Issue 99 | August 26, 2003
35 U.SC. 271(g): Narrow Limits
Set By Court of Appeals
 The Court of Appeals for the Federal Circuit on Friday rendered a precedent-setting opinion interpreting the scope of 35 U.S.C. § 271(g), which provides:
Whoever without authority imports into the United States or offers to sell, sells, or uses within the United States a product which is made by a process patented in the United States shall be liable as an infringer, if the importation, offer to sell, sale, or use of the product occurs during the term of such process patent . . . . A product which is made by a patented process will, for purposes of this title, not be considered to be so made after -

(1) it is materially changed by subsequent processes; or
(2) it becomes a trivial and nonessential component of another product.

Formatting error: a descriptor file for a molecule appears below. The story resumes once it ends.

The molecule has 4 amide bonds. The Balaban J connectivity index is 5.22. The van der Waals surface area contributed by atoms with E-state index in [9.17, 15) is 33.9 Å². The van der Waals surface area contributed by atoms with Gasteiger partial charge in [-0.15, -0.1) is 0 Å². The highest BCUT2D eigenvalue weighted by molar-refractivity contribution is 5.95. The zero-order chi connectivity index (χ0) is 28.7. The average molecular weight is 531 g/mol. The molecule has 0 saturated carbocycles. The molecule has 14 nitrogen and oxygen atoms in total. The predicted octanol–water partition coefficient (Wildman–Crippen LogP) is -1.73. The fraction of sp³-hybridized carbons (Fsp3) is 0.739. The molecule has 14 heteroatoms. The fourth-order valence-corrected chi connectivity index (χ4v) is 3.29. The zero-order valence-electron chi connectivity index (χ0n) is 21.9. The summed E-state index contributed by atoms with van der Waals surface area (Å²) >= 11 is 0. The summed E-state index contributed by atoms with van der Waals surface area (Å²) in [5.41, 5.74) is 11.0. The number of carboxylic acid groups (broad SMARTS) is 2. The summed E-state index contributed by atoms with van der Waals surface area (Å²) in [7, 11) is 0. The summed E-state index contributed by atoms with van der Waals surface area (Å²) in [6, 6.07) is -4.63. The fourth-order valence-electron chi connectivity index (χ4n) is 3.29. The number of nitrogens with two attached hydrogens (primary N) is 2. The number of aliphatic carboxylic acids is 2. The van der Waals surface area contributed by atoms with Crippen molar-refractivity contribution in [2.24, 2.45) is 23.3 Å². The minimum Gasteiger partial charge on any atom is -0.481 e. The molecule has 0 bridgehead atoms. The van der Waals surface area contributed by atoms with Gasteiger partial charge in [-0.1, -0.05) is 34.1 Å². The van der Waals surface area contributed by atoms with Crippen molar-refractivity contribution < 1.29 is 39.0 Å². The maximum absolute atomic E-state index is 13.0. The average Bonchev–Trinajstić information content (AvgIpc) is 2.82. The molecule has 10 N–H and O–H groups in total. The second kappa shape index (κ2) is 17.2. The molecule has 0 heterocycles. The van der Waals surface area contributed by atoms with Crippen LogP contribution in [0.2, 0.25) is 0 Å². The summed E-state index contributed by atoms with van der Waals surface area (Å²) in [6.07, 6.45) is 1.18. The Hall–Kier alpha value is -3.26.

The Federal Circuit concluded that infringement under 35 U.S.C. § 271(g) "is limited to physical goods that were manufactured and does not include information generated by a patented process." It thus appears that, e.g., a computerized method that produces useful information versus a physical good could be performed outside the US -- and the useful information produced imported into the US -- with no infringement consequence.

Bayer AG v. Housey Pharmaceuticals, Inc., Appeal No. 02-1598 (Fed. Cir. August 22, 2003).

For more information on this topic, contact the author, Kevin D. Hogg, at Marshall, Gerstein & Borun.

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